The objective of the pilot Coal Compilation Project was to provide coal resource maps, at a 1:50,000 scale, to stimulate and support industry exploration programs and assist government in matters of resource management. This report covers the study area of NTS 83F/5 (Entrance) in west-central Alberta.
Within this area, coal measures are deposited within thick successions of sandstones, siltstones, shales and conglomerates. These coal-bearing sequences are part of the Lower Cretaceous Luscar Group, Upper Cretaceous Brazeau Formation and Paleocene Coalspur Formations. The area contains coal resources and reserves in the following EUB-designated coal fields: Brule, Coalspur, Jarvis Lake and McLeod River, and a 'small isolated deposit' in Maxwell Lake.
The Luscar Group coal seams are exposed in a series of northwest-trending thrust sheets and associated folds. Often the coal seams have been further locally folded and faulted. Depending on the severity of these local structural complexities, and acknowledging a general discontinuity of coal outcrops in the Inner Foothills, coal-seam correlations and evaluations can be extremely difficult.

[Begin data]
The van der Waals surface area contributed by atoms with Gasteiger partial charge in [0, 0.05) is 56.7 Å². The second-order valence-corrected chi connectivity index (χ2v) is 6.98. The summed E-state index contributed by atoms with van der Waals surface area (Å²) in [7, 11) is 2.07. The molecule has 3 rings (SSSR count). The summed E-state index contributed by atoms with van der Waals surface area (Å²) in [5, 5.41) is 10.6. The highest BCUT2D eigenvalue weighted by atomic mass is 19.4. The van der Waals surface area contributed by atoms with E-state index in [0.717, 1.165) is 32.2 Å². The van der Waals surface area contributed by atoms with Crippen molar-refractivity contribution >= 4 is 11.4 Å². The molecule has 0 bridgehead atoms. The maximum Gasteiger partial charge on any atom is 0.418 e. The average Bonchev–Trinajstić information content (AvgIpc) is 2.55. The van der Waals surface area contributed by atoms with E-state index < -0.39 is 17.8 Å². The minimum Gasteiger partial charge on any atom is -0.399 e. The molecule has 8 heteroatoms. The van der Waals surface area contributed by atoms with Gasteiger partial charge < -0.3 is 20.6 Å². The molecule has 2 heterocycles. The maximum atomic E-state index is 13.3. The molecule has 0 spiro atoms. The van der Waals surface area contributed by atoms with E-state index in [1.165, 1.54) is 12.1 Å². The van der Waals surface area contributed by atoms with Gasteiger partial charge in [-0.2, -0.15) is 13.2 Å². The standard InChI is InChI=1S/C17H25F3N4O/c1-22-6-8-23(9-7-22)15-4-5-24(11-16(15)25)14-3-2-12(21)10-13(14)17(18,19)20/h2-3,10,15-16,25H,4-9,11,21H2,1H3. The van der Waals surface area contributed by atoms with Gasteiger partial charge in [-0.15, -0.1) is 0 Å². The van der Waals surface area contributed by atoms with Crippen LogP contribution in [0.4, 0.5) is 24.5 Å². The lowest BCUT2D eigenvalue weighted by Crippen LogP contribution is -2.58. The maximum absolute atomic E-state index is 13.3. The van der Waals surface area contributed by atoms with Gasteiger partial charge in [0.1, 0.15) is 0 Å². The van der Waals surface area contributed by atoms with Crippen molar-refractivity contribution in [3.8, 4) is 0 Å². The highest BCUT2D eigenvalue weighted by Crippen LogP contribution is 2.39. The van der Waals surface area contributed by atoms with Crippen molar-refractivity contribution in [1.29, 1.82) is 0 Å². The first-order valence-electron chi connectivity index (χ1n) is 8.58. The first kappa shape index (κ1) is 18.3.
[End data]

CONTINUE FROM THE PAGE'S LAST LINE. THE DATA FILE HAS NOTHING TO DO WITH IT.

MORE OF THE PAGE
The Brazeau Formation is overlain by the Entrance Conglomerate (or an equivalent sandstone). In the upper 200 m of the Brazeau Formation, coal seams have been identified. North of the Athabasca River, one 0.6 m Brazeau seam has been located in outcrop. Three thin Brazeau coal seams have also been identified in a coal drillhole, north of the Athabasca River. Two of the seams are 0.7 m thick each, whereas the third is 0.75 m thick.
The Coalspur Formation consists of nonmarine sandstones, siltstones, shales and coals and overlies the Entrance Conglomerate. Within the project area, north of the Athabasca River, as many as 10 coal seams have been identified within the Coalspur Formation. The seams have an average aggregate thickness of 19.5 m and are contained within a 300 m thick sedimentary sequence.
Additional subsurface geological studies, including the correlation of regional cross-sections and seam correlations, are needed both along the strike of the Coal Valley Coal Zone and along the Entrance Syncline. Structural studies in the Brule Lake Coal Field and along the Luscar trend north and south of the Brule Field could be rewarding.